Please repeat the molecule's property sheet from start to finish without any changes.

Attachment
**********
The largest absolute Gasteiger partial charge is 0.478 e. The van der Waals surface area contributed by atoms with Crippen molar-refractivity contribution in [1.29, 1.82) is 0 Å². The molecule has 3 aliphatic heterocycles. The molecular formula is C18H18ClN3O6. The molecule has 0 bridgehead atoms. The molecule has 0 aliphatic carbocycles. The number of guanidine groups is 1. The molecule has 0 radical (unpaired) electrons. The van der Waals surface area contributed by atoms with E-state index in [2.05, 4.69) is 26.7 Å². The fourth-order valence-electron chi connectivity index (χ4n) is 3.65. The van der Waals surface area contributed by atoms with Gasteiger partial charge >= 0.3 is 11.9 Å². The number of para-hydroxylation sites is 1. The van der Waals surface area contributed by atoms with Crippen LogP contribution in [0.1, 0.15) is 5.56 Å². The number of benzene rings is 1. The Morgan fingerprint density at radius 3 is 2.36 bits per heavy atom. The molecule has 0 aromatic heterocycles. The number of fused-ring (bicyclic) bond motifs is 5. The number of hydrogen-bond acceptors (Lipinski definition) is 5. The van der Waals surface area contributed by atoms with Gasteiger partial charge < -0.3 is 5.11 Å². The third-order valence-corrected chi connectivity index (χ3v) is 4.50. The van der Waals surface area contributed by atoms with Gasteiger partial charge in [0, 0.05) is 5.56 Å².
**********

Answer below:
The largest absolute Gasteiger partial charge is 0.478 e. The van der Waals surface area contributed by atoms with Crippen molar-refractivity contribution in [1.29, 1.82) is 0 Å². The molecule has 3 aliphatic heterocycles. The molecular formula is C18H18ClN3O6. The molecule has 0 bridgehead atoms. The molecule has 0 aliphatic carbocycles. The number of guanidine groups is 1. The molecule has 0 radical (unpaired) electrons. The van der Waals surface area contributed by atoms with E-state index in [2.05, 4.69) is 26.7 Å². The fourth-order valence-electron chi connectivity index (χ4n) is 3.65. The van der Waals surface area contributed by atoms with Gasteiger partial charge >= 0.3 is 11.9 Å². The number of para-hydroxylation sites is 1. The van der Waals surface area contributed by atoms with Crippen LogP contribution in [0.1, 0.15) is 5.56 Å². The number of benzene rings is 1. The Morgan fingerprint density at radius 3 is 2.36 bits per heavy atom. The molecule has 0 aromatic heterocycles. The number of fused-ring (bicyclic) bond motifs is 5. The number of hydrogen-bond acceptors (Lipinski definition) is 5. The van der Waals surface area contributed by atoms with Gasteiger partial charge < -0.3 is 5.11 Å². The third-order valence-corrected chi connectivity index (χ3v) is 4.50. The van der Waals surface area contributed by atoms with Gasteiger partial charge in [0, 0.05) is 5.56 Å².